the real estate market in Santa Fe, NM is doing its thing; a force much larger than any single one of us can influence, as it lumbers toward autumn. Hiking recently I saw some aspen leaves already changing into their golden-yellow hue, mostly because of the lack of moisture this year. The wetter the year, the longer the leaves hold on, I have heard. Maybe someone with actual knowledge can verify. That is kind of like a homeowner hoping to sell. Moisture equals liquidity. The more liquidity of that homeowner, the longer they can hold out waiting for a buyer. The least able to handle the long slog to sell their house are usually the most motivated and their pockets are not deep. Those sellers and those leaves may have all but dried up and withered away waiting for the next rain, for the next buyer.
So is Santa Fe real estate in a drought? What do you think? I guess a drought means well below typical amounts of precipitation for an extended period of time. Our real estate market is moving at well below transactional averages over the last 10-12 years. So in the drought, we have to conserve as much as possible. We have to recycle any water that we can reuse, bathtub water sent to the garden, and shower with a friend. The green green grass of home has no place in this climate and at this time. I doubt anyone would deny your right to have a vegetable garden, but a couple thousand square feet of Kentucky bluegrass? Here? That makes as much sense as waiting for your house to sell without a sign in the front yard and without any internet marketing. “Don’t tell anyone, but I want to sell my house”. HA! Is that an effective way? Not these days with too few buyers and too many sellers. You used to be able to sell a house by word of mouth; someone knew someone who was looking for just what you were selling. Not so much today.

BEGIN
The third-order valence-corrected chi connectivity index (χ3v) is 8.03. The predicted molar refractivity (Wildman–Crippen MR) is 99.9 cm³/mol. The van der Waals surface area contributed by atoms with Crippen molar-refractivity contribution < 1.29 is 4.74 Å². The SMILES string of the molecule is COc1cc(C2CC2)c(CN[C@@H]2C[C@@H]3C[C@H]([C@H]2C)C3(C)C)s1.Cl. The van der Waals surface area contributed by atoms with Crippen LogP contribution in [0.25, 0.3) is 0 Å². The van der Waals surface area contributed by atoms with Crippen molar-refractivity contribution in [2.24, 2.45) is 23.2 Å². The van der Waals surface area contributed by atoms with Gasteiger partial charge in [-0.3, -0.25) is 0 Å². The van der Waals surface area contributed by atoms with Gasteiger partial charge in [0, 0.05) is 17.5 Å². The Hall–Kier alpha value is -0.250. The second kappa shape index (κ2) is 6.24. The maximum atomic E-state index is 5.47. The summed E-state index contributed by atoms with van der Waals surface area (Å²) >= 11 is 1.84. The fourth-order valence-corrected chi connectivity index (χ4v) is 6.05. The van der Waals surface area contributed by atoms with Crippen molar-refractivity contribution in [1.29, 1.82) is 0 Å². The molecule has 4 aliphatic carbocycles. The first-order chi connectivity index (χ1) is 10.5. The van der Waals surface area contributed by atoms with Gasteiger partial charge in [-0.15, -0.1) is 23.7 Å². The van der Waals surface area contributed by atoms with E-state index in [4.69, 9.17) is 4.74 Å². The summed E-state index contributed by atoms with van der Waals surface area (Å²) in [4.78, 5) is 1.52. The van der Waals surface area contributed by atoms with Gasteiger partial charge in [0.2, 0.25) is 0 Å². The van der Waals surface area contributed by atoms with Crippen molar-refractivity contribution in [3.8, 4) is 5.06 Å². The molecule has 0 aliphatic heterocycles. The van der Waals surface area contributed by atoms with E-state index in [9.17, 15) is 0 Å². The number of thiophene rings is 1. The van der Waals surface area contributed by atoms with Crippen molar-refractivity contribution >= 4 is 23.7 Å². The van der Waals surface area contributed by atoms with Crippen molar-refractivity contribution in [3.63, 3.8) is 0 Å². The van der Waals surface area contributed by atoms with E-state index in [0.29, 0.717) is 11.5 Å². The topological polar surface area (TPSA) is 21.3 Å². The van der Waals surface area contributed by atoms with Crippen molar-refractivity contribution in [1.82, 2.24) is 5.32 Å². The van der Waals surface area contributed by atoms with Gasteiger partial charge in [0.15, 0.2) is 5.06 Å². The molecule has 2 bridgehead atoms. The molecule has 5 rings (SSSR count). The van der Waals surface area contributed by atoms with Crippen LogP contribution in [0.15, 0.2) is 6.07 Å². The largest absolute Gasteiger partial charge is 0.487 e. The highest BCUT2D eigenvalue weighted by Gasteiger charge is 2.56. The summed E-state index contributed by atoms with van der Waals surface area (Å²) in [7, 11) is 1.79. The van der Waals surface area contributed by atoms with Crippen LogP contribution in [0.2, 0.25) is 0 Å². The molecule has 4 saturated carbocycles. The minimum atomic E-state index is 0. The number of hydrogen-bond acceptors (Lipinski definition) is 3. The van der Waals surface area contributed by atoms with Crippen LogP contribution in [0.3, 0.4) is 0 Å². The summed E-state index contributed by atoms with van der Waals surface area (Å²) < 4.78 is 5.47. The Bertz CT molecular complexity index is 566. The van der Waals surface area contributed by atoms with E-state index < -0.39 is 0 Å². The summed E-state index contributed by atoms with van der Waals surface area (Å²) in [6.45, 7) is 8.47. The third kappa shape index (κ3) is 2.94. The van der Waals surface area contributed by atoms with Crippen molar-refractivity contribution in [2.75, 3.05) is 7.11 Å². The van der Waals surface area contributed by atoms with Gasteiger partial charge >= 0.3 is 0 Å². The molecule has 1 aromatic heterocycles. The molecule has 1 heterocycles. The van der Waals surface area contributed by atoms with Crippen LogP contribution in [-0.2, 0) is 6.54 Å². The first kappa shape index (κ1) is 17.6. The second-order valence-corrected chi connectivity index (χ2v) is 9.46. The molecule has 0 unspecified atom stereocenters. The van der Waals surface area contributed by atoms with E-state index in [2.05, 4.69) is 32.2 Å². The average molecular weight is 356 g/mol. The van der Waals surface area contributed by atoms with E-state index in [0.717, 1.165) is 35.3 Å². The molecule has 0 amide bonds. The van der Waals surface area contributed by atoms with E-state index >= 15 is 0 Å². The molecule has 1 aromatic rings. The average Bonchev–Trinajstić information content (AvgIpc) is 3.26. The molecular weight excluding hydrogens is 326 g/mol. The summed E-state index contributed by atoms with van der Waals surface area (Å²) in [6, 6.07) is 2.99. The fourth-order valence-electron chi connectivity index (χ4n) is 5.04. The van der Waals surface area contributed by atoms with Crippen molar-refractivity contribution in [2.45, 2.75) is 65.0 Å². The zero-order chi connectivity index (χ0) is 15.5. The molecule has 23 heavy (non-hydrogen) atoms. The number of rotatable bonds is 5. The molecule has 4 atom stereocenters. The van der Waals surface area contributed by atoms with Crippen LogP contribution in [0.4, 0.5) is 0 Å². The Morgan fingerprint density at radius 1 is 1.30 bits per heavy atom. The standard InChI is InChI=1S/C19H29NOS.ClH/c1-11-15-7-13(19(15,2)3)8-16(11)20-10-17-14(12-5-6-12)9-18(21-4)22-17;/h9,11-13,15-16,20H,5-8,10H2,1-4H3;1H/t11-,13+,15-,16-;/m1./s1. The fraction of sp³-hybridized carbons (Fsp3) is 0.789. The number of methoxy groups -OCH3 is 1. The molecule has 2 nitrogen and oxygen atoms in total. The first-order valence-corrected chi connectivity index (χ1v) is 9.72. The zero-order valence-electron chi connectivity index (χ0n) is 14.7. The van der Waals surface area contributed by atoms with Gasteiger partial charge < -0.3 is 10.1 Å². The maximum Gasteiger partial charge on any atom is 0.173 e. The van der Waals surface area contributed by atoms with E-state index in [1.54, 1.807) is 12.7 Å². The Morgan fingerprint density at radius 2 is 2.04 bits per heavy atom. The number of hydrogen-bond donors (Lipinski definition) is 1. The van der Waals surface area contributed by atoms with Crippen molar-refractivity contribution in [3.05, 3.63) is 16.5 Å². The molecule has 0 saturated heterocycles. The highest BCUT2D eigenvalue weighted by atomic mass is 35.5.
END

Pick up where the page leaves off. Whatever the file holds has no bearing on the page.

What then separates the houses that sell from the homes that make the statistics look sad? After all, around 100 homes sell every month in Santa Fe city and county. That is something, much better than nothing! If there are 1600 homes for sale in all price ranges and 100 are going to sell in September, how do you get on that list of the ones that will sell? It is important to know your competition first, because you will want to beat your competition to the closing table. So of all the for sale homes nearby that are somewhat similar, ask yourself if you can live with an asking price that is the same as the 2nd lowest priced home in that group. I know, this is going to sound so simple and easy, until it comes time to agree to the low price necessary to get it sold. If you can put that low low price on your home, it will sell. Of course I cannot guaranty that, but I am telling you that 100 are going to sell out of 1600. You want to be one in sixteen, so you must be priced aggressively and, oh by the way, make certain the home is spotless and everything is fixed and fresh.